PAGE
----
Morning Edition


Gathering of Former Players

I was informed by one of my fellow letterwinners that the Football Letterwinners association will be having a picnic at 3:30PM on April 25th prior to the annual Spring Game. As a result, I would like to modify the plans and invite all former football Scarlet Knights to Athlete's Glenn at 3:30PM.

Please spread the word. It would be great to see everyone again.



INVITATION to Scarlet Knights Football Practice!


All Touchdown Club members are invited to "Touchdown Club Day" at Spring Practice on Thursday, April 3rd for the 4:20 PM practice. Touchdown Club members in active standing will be allowed inside the ropes to watch the practice up close. If you are not an active member, you will have the opportunity to join the Touchdown Club at the practice.



Please note that we are having problems with our old domain This also effects any e-mail going to Donald "Big Dog" Forbes at Everyone that needs to e-mail me, please use

As a result of the problems, the redirect or access to the URL is no longer working. Please inform anyone who might be having problems.
Thank you!!!


Rutgers' coach Greg Schiano said there was no real scientific data.
Former fullback and new tight end Ray Pilch said it wasn't anything he could put his finger on.
Center Marty Pyszczymuka said he didn't really need specifics.
Rutgers coach sees plenty of promise

Rick Mantz simply couldn't turn his back on his roots.
After agonizing over a possible career change and temporarily accepting a new position at Rutgers University, Mr. Mantz has decided to remain at Hillsborough High School. The longtime teacher and football coach never officially left the district, although the buzz in town had rumors flying everywhere from hair salons to pizzerias to supermarkets.
"I'm still here," Mr. Mantz said. "I grew up in this town and I played football here. This is my hometown. My kids are here and I live a mile from the high school."
Mantz will remain as football coach

Women's Basketball

For most coaches at the collegiate level, a 20-win season capped by a trip to the NCAA Tournament usually qualifies as a major achievement. In fact, just the idea of having something to wait for on Selection Sunday is what your average coach dreams about.
But C. Vivian Stringer isn't your average coach.
For giants like Stringer, where you end up is a lot more important than how you get there. And until next year rolls around for the Rutgers women's basketball team, this season will always be plagued by unfinished business.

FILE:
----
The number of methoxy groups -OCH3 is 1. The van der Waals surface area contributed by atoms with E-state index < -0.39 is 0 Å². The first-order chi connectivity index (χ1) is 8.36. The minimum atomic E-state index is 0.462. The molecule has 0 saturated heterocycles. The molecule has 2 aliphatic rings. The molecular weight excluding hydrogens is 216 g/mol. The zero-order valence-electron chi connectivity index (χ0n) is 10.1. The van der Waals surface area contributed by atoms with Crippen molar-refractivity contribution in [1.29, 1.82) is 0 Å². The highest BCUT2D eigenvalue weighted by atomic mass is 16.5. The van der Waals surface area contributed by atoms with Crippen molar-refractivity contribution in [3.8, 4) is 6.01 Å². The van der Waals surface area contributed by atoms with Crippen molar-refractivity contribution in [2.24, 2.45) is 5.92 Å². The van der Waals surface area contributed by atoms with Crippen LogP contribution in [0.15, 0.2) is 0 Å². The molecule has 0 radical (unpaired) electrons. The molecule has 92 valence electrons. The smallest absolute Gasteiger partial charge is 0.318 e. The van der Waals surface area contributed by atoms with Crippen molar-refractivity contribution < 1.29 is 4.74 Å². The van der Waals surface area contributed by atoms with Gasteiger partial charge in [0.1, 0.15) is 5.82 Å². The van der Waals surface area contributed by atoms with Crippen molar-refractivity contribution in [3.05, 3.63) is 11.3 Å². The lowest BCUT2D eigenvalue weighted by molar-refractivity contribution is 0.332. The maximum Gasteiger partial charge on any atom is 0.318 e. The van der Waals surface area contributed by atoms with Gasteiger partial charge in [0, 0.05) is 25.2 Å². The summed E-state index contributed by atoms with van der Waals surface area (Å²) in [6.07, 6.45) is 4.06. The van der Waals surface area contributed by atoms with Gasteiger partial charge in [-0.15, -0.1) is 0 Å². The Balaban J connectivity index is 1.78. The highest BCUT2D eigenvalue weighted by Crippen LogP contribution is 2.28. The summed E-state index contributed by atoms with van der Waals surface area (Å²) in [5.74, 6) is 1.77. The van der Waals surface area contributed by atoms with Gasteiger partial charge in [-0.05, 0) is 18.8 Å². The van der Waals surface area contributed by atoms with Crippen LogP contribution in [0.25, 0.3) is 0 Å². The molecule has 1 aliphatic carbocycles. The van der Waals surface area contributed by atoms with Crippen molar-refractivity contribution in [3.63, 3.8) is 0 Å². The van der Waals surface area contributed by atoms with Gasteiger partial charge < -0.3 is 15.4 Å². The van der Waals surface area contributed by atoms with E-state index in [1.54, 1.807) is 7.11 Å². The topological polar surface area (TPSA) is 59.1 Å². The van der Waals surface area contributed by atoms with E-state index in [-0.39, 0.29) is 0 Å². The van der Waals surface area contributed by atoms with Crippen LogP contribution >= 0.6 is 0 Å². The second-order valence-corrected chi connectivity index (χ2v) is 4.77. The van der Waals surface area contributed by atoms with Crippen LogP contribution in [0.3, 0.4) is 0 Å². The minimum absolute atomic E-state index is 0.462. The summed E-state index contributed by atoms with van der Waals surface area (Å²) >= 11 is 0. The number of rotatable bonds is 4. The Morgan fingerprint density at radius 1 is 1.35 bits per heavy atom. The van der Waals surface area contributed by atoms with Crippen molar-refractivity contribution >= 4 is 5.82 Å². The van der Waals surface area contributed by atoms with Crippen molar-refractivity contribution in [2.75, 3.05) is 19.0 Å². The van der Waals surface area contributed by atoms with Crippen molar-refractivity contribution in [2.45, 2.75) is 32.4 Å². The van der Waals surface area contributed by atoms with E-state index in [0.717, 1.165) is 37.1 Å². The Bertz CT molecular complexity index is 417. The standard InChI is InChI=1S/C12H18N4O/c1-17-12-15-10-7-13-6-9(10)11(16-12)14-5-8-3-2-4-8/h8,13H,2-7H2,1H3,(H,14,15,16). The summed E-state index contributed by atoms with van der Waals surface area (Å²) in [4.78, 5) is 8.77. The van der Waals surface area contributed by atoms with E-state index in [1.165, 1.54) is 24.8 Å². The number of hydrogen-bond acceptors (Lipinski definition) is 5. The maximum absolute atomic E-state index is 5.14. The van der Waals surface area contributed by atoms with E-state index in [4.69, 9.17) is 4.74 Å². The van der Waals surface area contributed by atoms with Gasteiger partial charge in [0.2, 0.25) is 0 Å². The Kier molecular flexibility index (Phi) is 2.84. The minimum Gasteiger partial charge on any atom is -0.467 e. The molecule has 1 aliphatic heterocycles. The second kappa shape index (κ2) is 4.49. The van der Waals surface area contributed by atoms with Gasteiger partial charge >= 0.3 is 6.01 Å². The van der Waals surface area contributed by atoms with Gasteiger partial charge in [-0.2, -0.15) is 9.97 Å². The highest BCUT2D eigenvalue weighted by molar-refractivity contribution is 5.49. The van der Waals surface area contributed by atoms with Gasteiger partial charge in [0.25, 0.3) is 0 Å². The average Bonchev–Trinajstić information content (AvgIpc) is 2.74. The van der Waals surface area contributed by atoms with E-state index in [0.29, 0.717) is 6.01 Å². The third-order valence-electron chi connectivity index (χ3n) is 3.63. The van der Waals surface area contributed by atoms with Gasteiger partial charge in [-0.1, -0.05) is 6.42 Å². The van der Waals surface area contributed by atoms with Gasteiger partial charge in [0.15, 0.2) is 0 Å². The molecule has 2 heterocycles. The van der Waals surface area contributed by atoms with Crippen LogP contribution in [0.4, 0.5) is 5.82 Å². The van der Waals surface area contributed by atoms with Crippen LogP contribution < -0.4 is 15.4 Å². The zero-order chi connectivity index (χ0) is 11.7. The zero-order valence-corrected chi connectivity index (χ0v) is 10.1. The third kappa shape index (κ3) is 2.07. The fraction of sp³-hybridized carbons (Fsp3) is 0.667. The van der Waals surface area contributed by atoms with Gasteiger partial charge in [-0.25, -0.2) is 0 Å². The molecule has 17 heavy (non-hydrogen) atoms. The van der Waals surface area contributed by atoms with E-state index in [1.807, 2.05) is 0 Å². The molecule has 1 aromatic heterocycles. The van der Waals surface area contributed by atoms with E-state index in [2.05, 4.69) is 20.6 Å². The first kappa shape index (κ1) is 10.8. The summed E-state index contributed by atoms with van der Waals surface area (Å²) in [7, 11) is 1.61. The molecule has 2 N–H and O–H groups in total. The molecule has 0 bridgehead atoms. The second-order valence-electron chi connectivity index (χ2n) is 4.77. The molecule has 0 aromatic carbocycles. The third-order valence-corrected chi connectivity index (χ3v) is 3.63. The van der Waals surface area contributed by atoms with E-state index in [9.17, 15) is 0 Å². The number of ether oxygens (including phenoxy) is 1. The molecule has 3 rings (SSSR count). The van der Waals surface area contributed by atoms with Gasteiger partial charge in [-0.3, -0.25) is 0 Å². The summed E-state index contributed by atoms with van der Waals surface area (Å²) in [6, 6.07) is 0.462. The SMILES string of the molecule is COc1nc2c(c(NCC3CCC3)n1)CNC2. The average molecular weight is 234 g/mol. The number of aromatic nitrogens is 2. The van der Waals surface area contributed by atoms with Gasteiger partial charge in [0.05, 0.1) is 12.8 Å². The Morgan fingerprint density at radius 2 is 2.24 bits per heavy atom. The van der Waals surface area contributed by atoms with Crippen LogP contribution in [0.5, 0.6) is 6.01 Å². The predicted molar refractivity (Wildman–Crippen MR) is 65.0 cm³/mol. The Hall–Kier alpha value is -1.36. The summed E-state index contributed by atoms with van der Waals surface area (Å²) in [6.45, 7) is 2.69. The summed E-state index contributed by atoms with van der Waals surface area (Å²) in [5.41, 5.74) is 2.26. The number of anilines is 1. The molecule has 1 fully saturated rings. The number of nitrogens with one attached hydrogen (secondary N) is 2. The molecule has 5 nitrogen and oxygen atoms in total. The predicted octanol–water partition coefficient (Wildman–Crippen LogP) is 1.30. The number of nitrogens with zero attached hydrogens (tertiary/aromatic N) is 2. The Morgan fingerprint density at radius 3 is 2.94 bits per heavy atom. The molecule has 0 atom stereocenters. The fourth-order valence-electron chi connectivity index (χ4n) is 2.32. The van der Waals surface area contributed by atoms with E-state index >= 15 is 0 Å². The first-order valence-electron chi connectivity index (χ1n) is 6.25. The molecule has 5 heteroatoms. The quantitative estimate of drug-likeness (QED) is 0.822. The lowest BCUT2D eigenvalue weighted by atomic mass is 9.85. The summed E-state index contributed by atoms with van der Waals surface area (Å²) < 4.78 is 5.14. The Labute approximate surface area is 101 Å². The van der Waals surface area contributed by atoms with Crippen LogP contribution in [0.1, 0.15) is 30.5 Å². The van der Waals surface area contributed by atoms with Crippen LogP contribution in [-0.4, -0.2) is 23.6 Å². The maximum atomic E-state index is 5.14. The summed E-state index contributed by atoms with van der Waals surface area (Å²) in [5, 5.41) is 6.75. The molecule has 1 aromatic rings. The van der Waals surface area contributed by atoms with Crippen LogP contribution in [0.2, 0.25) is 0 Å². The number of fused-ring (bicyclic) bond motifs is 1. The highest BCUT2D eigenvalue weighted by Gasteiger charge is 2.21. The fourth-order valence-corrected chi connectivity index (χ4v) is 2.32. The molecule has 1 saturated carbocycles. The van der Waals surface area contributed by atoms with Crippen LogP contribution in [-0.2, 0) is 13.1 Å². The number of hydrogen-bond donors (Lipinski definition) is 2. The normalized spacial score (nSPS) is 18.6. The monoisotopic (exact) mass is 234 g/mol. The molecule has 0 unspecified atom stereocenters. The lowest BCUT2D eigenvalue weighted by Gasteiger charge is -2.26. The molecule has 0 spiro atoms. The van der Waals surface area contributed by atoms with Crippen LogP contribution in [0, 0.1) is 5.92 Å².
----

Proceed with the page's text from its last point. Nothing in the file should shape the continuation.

Stringer reflects on bad finish

If the goal was to win games, life for C. Vivian Stringer on Wednesday would have shined a little more brightly.
If the goal was to win games, well then Stringer's Scarlet Knights did that, going from 9-20 to 21-8 in 12 easy months. Heck, those 21 wins basically matched Stringer's annual average over her three-decade Hall of Fame career. But Wednesday, the diminutive coach grabbed at a tuft of her hair, barked out a half-laugh, and set the record straight.
Stringer not satisfied at all

Frustrated with her team's early departure from the NCAA Tournament and with the way the Rutgers campuses compare to those of other state universities around the nation, C. Vivian Stringer ended her final press conference of the basketball season with some strong words for the wards of the state.
"What is wrong with these state legislators?" Stringer asked a handful of reporters at the Rutgers Athletic Center. "They've got to be out of their God darn mind. It causes me to fire up.
Ticked off Stringer has her say

Men's Basketball




Site Information

We have been bringing a lot of articles on-line over the last month. For those who are having problems accessing the archives, please click this link: Story Archive.

Please visit our Message Board. We will provide updates and information. We also like to start some interesting discussion.
Message Board

For those high school players who would like to get their tapes on-line, you can mail your tape to:

Mike and the Big Dog LLC
P.O. Box 431
Plainsboro, New Jersey 08536


Recruit Information

The Lawrence High School boys track team still is under construction, with second-year coach Dave O'Neal bringing along a core group of sophomores that make up nearly half the Cardinal roster. There is, however, one athlete capable of achieving glory on a statewide level this season.